Here is a mural near that square celebrating Brazil’s first World Cup title
Maybe it was because of the difficulty of locating streets, but maybe also the cobblestones, but we found that there were some cabbies who simply refused to accept fares to Santa Teresa. In a city where the standard advice to tourists is to take taxis at night to avoid being exposed on streets where outsiders are less safe, this was a bit of a disadvantage to staying in the neighborhood.
But other advantages outweighed that problem. Santa Teresa itself was a pleasantly funky neighborhood of cobblestoned streets. Breaking with the general tendency that it is the favelas that occupy the hills overlooking Rio, Santa Teresa included both a hilltop and a hillside, with many streets running up and down the hillside to which the neighborhood clung, a bit reminiscent of some parts of San Francisco. There were many distinctively colored houses
with decorative mailboxes
After having spent my college years in Portland, I have become partial to places which, unlike the Long Island of my youth, are not flat. One of the advantages of the hilliness is that not only could one look up and get a nice view of the Christ Redemptor at Corcovado
but there were sweeping views of Rio down below to be had between many of the buildings
sometimes with another height in the background
The main drag of the neighborhood follows street car tracks and is lined for several blocks with restaurants, craft stores, and boutiques; we enjoyed browsing the craft places and even added to our collection of Brazilian souvenirs there. The walls were loaded with street art; there was some graffiti in the form of words and lettering, but much of it was really nice graphic arts. (Some examples are here, though after I am done blogging our trip I have in mind to post a separate post with street art from around Brazil, as I did when we got back from Buenos Aires a couple of years ago.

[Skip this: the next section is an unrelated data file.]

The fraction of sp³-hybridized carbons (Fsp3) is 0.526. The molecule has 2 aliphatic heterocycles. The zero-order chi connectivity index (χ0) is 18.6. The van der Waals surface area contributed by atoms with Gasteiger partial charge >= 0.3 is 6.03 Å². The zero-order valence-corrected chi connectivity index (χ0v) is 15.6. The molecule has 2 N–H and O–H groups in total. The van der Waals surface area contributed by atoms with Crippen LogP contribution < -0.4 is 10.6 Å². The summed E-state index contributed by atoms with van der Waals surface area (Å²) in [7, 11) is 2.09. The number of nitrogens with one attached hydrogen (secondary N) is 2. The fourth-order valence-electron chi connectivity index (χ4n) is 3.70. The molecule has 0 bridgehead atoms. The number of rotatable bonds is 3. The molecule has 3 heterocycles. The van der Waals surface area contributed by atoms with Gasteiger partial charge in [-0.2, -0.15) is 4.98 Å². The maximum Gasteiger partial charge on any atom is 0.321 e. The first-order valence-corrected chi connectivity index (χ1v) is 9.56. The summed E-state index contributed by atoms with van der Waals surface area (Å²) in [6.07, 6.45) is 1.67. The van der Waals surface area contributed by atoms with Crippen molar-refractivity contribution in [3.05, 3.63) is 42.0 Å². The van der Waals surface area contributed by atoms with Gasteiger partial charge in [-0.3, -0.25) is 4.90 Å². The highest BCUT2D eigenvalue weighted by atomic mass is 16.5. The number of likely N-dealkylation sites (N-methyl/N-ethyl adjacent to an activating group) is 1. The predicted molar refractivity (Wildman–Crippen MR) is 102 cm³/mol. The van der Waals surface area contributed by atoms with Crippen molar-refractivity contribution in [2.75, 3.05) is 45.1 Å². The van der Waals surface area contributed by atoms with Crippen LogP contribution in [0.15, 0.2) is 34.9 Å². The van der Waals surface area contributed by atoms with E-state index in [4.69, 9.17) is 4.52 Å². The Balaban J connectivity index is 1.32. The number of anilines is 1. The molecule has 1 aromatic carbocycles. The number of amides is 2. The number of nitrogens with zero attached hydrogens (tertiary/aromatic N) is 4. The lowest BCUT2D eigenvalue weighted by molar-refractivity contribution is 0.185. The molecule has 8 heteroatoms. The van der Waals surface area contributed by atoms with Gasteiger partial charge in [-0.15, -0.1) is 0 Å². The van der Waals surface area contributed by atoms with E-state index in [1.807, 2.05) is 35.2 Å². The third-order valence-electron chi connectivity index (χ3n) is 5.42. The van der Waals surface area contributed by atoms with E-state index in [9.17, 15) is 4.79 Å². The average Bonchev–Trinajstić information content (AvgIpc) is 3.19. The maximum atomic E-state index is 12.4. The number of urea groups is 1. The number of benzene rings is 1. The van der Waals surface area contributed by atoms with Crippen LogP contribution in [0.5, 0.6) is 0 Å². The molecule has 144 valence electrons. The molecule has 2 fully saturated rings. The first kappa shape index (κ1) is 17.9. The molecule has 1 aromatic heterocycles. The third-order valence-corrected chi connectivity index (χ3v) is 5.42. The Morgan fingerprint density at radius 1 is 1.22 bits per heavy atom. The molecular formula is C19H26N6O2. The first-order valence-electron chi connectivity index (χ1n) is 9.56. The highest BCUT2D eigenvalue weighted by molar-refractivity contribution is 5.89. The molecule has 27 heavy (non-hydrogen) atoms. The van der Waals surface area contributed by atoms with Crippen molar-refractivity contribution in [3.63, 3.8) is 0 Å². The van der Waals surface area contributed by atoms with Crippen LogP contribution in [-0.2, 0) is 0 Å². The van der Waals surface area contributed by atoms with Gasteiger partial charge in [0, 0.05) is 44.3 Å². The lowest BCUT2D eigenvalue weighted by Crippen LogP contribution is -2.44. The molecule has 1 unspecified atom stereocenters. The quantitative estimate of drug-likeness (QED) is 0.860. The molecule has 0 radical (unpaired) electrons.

The street car line mentioned above actually connects Santa Teresa to the downtown area; in reading about the neighborhood I had got the impression that the streets down were so steep that you really wanted the cable car to get up and down. The cable car (“bonde”) was widely listed as a tourist attraction, even though it has been out of order since there an accident a few years ago. The line was supposed to be repaired in time for the World Cup – one of many unfulfilled government promises of improvements for the locals. We saw this nice neighborhood protest against the unkept promise
The Portuguese language sign means, “we want our bonde.” In the end, the streets heading down to the Centro were not nearly so steep as the truly steep streets in San Francisco; rather, the streets were switchbacked enough that cabs had little difficulty getting up and down, and eventually we found it was not a difficult walk.
After getting back from Ipanema on our day of arrival, we walked along the main drag looking for dinner. We did not find the place I had noted in the Lonely Planet, but ended up having a nice dinner at Portella, good food with a nice singer accompanied by a guitar player. I should perhaps not say that the dinner was nice for all of us – that night Joe came down with a violent case of food poisoning that left him so devastated that he stayed behind for our entire first day of sightseeing in Rio, and rearranging our schedule somewhat so that Joe would not miss out on both Corcovado and Sugarloaf. We all had shared of everybody else's dishes, but from the timing of the onset it is hard to say that it could have been anyplace besides Portella that was the source.
It was the only serious ill effect any of us suffered our entire time in Brazil.